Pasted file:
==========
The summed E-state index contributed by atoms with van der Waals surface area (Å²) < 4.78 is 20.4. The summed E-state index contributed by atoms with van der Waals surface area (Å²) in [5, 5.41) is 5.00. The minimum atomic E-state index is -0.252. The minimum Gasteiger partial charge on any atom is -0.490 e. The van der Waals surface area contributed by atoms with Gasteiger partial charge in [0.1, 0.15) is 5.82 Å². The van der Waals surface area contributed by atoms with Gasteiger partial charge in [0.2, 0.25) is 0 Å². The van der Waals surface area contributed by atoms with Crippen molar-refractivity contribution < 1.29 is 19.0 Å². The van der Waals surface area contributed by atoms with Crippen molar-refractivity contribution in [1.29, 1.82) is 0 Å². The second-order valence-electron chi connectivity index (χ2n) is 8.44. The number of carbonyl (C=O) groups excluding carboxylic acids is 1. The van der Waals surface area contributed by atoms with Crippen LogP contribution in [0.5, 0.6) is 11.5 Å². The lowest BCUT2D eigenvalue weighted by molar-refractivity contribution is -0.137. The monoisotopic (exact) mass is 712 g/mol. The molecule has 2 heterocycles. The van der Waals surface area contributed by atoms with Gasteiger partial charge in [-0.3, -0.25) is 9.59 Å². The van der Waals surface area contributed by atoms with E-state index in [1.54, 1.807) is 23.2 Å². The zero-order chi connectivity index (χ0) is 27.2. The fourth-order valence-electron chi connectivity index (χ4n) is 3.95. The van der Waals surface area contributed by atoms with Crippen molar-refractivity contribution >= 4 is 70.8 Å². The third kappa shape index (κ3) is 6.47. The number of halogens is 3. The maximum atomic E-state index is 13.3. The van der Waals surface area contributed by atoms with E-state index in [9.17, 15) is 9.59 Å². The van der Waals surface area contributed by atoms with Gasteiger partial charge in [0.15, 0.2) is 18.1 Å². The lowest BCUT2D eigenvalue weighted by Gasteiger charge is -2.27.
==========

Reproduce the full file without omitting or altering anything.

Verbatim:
The summed E-state index contributed by atoms with van der Waals surface area (Å²) < 4.78 is 20.4. The summed E-state index contributed by atoms with van der Waals surface area (Å²) in [5, 5.41) is 5.00. The minimum atomic E-state index is -0.252. The minimum Gasteiger partial charge on any atom is -0.490 e. The van der Waals surface area contributed by atoms with Gasteiger partial charge in [0.1, 0.15) is 5.82 Å². The van der Waals surface area contributed by atoms with Gasteiger partial charge in [0.2, 0.25) is 0 Å². The van der Waals surface area contributed by atoms with Crippen molar-refractivity contribution < 1.29 is 19.0 Å². The van der Waals surface area contributed by atoms with Crippen molar-refractivity contribution in [1.29, 1.82) is 0 Å². The second-order valence-electron chi connectivity index (χ2n) is 8.44. The number of carbonyl (C=O) groups excluding carboxylic acids is 1. The van der Waals surface area contributed by atoms with Crippen LogP contribution in [0.5, 0.6) is 11.5 Å². The lowest BCUT2D eigenvalue weighted by molar-refractivity contribution is -0.137. The monoisotopic (exact) mass is 712 g/mol. The molecule has 2 heterocycles. The van der Waals surface area contributed by atoms with Gasteiger partial charge in [-0.3, -0.25) is 9.59 Å². The van der Waals surface area contributed by atoms with E-state index in [1.54, 1.807) is 23.2 Å². The zero-order chi connectivity index (χ0) is 27.2. The fourth-order valence-electron chi connectivity index (χ4n) is 3.95. The van der Waals surface area contributed by atoms with Crippen molar-refractivity contribution >= 4 is 70.8 Å². The third kappa shape index (κ3) is 6.47. The number of halogens is 3. The maximum atomic E-state index is 13.3. The van der Waals surface area contributed by atoms with E-state index in [9.17, 15) is 9.59 Å². The van der Waals surface area contributed by atoms with Gasteiger partial charge in [0.15, 0.2) is 18.1 Å². The lowest BCUT2D eigenvalue weighted by Gasteiger charge is -2.27.